A moisture analyzer, otherwise known as a moisture meter or moisture balance, measure out the moisture content in lab samples. They can analyze liquids, gases, and solids and are significant pieces of equipment for testing out specific kinds of products like pharmaceuticals, plastics, food, fuel, and hydrocarbons. In this blog, we’ll reveal how moisture analyzers work and some of the best practices for using them in your laboratory. Read on to learn more!
How to Work a Moisture Analyzer
The premise behind moisture analyzers is very easy. They work on using a Loss on Drying (LOD) or thermogravimetric method to figure out how much moisture is in the sample. The basic steps include:
- The moisture analyzer weighs the sample and also records the initial weight.
- The heating element radiates infrared heat to dry out the sample.
- The sample is weighed periodically until the weight no longer changes.
- The final weight is subtracted from the sample’s initial weight.
If you have to find out the solid content of a sample, you subtract the moisture content from the initial weight. Note that the moisture does not refer to water. It includes any type of substance that will evaporate as a result of infrared heating, for example, organic solvents or alcohols.
The Best Practices for Moisture Analyzers
A few pointers help ensure you get accurate results while using a moisture analyzer. They include:
- Position your analyzer correctly: Make sure that the unit is placed away from any sources of draft or vibrations like air vents or refrigerators. It should also be in a non-harsh and clean environment. High humidity, extreme temperatures, or excess dust may also affect the accuracy of results.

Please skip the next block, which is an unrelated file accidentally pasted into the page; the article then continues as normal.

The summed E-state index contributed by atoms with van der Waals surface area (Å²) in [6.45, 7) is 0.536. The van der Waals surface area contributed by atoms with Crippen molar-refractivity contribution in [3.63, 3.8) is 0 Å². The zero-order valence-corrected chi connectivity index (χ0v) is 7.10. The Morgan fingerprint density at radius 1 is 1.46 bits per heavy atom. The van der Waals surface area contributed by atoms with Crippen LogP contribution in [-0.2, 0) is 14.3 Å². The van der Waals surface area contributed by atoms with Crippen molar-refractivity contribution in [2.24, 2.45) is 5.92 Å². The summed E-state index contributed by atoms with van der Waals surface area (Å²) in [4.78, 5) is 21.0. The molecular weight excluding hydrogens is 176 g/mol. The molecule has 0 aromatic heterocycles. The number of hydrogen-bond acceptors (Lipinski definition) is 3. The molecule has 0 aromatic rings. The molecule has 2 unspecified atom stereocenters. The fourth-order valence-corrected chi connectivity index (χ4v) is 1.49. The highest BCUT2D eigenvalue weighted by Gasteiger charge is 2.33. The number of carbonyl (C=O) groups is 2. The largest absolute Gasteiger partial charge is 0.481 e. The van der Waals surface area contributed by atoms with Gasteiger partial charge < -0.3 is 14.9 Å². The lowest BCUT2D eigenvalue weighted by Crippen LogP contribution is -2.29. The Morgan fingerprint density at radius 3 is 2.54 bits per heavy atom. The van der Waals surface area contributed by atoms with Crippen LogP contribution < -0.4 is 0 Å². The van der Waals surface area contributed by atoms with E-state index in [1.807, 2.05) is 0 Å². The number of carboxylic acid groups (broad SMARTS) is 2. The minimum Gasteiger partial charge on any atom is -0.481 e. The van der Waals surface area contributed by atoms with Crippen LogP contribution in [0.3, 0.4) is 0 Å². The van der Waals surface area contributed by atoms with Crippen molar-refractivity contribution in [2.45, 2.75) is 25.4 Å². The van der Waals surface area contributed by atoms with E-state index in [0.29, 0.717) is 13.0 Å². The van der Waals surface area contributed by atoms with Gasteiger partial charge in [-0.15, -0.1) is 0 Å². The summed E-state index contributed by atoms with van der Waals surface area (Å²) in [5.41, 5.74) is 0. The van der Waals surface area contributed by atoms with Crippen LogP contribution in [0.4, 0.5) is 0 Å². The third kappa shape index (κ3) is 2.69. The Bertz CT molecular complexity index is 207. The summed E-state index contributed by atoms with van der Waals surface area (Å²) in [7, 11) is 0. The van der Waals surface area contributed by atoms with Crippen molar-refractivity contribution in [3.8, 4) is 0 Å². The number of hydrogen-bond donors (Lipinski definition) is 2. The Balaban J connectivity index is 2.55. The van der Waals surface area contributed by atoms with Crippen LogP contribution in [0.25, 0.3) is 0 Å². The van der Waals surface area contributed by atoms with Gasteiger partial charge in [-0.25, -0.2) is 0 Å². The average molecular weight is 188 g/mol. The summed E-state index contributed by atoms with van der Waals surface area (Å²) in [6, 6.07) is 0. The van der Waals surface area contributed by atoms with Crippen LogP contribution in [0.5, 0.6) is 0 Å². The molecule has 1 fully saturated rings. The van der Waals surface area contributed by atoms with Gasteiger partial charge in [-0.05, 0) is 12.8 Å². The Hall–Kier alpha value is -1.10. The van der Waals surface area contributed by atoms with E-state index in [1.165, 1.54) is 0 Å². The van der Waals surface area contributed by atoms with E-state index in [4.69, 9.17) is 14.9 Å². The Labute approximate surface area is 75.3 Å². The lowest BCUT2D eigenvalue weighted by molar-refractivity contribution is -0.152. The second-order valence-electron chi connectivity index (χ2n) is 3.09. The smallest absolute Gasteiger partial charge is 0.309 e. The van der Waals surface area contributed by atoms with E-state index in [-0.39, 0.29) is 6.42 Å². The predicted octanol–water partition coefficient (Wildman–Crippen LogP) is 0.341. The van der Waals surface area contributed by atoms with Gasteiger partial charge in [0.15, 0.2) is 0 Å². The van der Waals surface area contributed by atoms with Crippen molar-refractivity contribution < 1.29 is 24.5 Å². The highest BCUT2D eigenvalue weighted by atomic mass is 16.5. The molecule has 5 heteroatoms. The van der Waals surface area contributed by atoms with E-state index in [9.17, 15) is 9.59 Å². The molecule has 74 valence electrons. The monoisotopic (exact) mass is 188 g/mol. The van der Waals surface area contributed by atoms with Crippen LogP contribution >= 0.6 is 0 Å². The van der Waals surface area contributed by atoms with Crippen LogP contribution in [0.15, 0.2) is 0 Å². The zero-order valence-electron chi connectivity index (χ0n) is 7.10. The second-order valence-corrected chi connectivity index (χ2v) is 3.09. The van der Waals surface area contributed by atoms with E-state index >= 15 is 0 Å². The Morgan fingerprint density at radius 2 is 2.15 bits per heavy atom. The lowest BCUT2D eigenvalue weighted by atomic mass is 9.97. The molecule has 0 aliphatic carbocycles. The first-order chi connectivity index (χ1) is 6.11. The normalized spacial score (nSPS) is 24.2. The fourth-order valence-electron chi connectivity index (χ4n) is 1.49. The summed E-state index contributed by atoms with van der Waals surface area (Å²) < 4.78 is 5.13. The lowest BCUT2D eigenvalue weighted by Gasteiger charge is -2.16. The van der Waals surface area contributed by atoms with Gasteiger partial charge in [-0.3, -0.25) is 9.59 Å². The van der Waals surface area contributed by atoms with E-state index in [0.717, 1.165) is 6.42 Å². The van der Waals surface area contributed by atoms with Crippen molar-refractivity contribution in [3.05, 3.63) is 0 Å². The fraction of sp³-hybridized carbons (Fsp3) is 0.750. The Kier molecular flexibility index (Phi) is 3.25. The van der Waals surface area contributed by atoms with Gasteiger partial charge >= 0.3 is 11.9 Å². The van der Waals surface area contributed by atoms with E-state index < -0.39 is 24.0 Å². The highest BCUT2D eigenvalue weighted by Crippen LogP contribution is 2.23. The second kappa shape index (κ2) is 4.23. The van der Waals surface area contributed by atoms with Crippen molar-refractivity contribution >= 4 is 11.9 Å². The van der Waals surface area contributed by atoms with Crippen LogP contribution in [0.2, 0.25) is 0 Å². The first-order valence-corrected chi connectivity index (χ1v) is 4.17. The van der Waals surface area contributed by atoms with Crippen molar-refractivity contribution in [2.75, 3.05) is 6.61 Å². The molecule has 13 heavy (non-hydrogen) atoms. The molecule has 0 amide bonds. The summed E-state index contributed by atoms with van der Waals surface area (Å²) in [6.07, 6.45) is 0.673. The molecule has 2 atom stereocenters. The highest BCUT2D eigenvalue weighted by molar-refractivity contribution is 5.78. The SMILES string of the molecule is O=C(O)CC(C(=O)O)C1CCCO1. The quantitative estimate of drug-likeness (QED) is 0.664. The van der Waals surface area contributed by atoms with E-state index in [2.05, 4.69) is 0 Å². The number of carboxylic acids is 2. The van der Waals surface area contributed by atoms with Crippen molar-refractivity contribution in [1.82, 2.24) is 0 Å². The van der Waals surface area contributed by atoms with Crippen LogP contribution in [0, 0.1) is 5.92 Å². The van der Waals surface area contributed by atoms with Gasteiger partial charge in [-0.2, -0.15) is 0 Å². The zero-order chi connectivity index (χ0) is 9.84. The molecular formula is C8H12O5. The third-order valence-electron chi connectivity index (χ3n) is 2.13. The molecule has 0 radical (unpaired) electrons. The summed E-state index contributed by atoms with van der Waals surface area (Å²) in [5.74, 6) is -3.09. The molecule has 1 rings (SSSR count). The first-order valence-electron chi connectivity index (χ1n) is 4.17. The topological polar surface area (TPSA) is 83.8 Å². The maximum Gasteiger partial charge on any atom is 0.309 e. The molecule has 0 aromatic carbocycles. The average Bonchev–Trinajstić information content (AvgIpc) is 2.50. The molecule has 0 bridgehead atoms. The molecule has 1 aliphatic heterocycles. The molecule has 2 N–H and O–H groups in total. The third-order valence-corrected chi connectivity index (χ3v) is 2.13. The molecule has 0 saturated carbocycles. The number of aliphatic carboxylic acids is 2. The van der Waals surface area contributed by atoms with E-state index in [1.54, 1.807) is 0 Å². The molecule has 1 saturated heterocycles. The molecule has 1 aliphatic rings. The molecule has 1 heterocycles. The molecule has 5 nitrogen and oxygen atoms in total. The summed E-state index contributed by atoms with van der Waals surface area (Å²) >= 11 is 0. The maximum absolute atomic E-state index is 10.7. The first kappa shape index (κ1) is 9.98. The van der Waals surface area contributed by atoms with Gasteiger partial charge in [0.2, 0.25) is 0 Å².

- Take suitable safety precautions: assess the risk involved with heating your particular sample. Work with a fume hood where necessary, and don’t try to dry explosive or combustible substances either.
- Use cleaned sample pans: you should cover the whole surface area of the pan with a thin, even coating of the sample.
- Do not overload the unit: make sure to note the maximum capacity of your analyzer as overloading it might damage the internal weighing mechanisms.
- Maintain your unit correctly: this includes cleaning off the sample pan area, heating module, and sensor for the temperature.
- Calibrate your unit regularly: the heating module and weighing units should both be calibrated at regular intervals.
It is important to bear in mind that the accuracy of your moisture analyzer depends on the weighing component of the equipment. As such, make sure you treat your moisture analyzer much as you could an analytical balance in terms of location, calibration, and installation.
BUYING A MOISTURE ANALYZER
The Lab People can help select the best analyzer for your application. We offer products from
Ohaus MB120, MB90, MB27, MB23 Series
A&D Weighing MS-70, MX50, MF-50, ML-50
Sartorius / Mark 3
Please reach out to our team for options and availability.
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